There are good weekends and then there are gooooooooooood weekends.

Last week, my sister (I’ll call her Lucinda, which is a nice enough name, or Lucy for short) announced out of the blue that my boys were invited to spend the night on Friday. Lucy said the invitation was because my niece (Xena sounds right) was going off on an adventure, but my nephew, Casimir (sure, why not) was not, and she wanted Casimir to get to do something special too.

I had their bag’s packed before breakfast.

Merry Christmas from the Death Star
Merry Christmas from the Death Star (image courtesy of Flickr)

Suddenly Lamont and I found ourselves curfew-less on the night of the Star Wars premiere. It was just too bad that the shows were sold out. Or so I thought. While discussing my little bit of unexpected good fortune at work, a co-worker mentioned that I should, at least, look into a theater a little further from home than I usually go to. Tickets offered there were slightly more expensive than closer theaters, but you are able to select your seat in advance. I logged in. And lo, what to my wondering eyes did appear, but two unclaimed seats for the much-hyped premiere.

I called Lamont. Lamont is not really a Star Wars fan (I guess, no one is perfect), but knowing that we wouldn’t be forced to sit in the front row and knowing how much I wanted to go he chose not to fight an unwinnable fight agreed to go with me (he’s a good man). Click. Click. The tickets were mine ours.

For those of you who did not stumble upon your own golden tickets, rest assured, I am not offering any spoilers. The Star Wars portion of my story ends here.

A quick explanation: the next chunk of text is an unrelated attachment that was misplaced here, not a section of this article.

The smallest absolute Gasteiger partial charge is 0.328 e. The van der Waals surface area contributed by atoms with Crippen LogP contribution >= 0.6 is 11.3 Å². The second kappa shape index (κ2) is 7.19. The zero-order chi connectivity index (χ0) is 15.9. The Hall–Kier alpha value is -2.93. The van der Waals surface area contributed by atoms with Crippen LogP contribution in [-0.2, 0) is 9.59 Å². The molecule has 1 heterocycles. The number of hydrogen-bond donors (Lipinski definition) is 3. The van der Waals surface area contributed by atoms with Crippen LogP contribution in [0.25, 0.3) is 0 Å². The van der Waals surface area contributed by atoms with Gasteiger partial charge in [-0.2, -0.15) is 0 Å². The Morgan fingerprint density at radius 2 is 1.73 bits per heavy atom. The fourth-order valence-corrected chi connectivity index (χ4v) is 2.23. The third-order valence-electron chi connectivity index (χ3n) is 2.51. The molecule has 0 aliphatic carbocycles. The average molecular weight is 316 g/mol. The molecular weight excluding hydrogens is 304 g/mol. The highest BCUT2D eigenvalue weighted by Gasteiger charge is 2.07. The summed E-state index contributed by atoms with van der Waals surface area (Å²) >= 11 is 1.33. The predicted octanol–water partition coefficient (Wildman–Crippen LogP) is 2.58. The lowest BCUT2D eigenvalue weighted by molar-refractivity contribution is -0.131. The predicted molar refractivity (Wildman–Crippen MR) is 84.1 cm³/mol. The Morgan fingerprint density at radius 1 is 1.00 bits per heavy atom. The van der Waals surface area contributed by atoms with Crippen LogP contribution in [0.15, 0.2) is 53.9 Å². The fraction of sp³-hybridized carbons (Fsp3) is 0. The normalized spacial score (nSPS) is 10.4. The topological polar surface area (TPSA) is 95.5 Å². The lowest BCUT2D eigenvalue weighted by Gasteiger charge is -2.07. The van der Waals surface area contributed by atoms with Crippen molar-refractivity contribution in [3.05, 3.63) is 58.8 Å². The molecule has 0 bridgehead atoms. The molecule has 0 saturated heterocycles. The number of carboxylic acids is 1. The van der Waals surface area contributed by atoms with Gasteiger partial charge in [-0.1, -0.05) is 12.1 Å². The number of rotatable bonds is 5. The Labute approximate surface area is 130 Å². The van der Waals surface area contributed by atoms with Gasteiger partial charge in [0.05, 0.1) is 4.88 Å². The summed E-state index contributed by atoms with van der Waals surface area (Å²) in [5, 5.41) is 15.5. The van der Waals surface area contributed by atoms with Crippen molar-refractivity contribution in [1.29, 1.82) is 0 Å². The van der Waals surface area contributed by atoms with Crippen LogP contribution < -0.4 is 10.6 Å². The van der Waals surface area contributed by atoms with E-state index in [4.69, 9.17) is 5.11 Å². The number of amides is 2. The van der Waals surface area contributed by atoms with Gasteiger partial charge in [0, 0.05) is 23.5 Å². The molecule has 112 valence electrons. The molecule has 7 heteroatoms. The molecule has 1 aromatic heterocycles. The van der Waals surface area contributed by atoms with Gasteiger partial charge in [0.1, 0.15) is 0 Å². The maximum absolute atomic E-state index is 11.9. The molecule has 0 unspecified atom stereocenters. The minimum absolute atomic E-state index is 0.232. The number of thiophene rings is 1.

Books are like an author’s children. I’ve been promoting the second for awhile now, but every so often I feel compelled to do something special for the first. I’d experienced an unexpected gift, so I decided to pay it forward. I offered my first novel, An Uncertain Faith, for free Saturday and Sunday – no strings attached. It was my way of playing Secret Santa.

I expected 25-50 downloads. And that, I thought, was a generous estimate. I hadn’t had time to advertise and with many of my blogging friends going offline for the rest of the year, who was left to help me promote it? Therefore, I practically spit out my coffee Saturday morning when I saw I’d already reached 30 downloads before 9 am.

I picked the boys up from Lucy’s. We discussed exactly why sneaking out of bed and dumping cups of water on the floor for no apparent reason at all wasn’t just a rule for our house (please Lucy, invite them back. They’ll be good. They promise!). I drank more coffee. I went to the gym and to the grocery store. I spent an hour hunting down the elusive graham cracker beast (is it considered cookie, cracker, or baking supply?) along with other Christmas dinner related supplies. It was a regular day. I checked my report again. And then it wasn’t. At some point, I’d shot well past 50 downloads and well past 100 too. My brain, heart, and lungs stopped functioning (luckily not all at once).

I was, if only for a fleeting moment, ranked #1.

Best Seller

Okay, so if you want to be picky, I was number one for free e-book downloads in the category of women’s literature that also happens feature mystery and female sleuths, but I also cracked the top 100 for free e-books overall and even made it to #1 in a similar category in the UK. But that’s beside the point. As of this weekend, I am (or at least I was) an internationally bestselling author (sort of).

I can only assume that my Robotic Overlords have chosen to reward my declaration of fealty with higher placement in the search algorithm (all hail). Either that or I just experienced the writer’s version of a Christmas miracle. In either event, I can only now wish good tidings to you and all of your friends as I try to think of a way to pay this particular gift forward in 2016.